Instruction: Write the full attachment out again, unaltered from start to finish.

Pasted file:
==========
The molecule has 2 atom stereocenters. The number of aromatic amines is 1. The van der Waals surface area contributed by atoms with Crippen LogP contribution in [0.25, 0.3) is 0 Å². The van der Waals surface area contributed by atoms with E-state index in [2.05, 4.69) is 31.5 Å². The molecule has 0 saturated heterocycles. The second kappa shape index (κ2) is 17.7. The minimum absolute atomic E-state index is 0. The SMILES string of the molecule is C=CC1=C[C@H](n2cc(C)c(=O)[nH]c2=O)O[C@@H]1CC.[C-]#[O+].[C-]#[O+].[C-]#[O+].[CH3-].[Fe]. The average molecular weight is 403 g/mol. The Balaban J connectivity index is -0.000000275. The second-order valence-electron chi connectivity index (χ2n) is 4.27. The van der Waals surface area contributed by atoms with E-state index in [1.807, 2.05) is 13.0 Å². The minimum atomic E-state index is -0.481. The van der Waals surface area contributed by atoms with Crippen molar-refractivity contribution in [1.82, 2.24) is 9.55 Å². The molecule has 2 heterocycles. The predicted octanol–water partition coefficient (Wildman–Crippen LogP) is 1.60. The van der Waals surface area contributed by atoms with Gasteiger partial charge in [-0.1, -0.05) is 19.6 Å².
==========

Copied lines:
The molecule has 2 atom stereocenters. The number of aromatic amines is 1. The van der Waals surface area contributed by atoms with Crippen LogP contribution in [0.25, 0.3) is 0 Å². The van der Waals surface area contributed by atoms with E-state index in [2.05, 4.69) is 31.5 Å². The molecule has 0 saturated heterocycles. The second kappa shape index (κ2) is 17.7. The minimum absolute atomic E-state index is 0. The SMILES string of the molecule is C=CC1=C[C@H](n2cc(C)c(=O)[nH]c2=O)O[C@@H]1CC.[C-]#[O+].[C-]#[O+].[C-]#[O+].[CH3-].[Fe]. The average molecular weight is 403 g/mol. The Balaban J connectivity index is -0.000000275. The second-order valence-electron chi connectivity index (χ2n) is 4.27. The van der Waals surface area contributed by atoms with E-state index in [1.807, 2.05) is 13.0 Å². The minimum atomic E-state index is -0.481. The van der Waals surface area contributed by atoms with Crippen molar-refractivity contribution in [1.82, 2.24) is 9.55 Å². The molecule has 2 heterocycles. The predicted octanol–water partition coefficient (Wildman–Crippen LogP) is 1.60. The van der Waals surface area contributed by atoms with Gasteiger partial charge in [-0.1, -0.05) is 19.6 Å².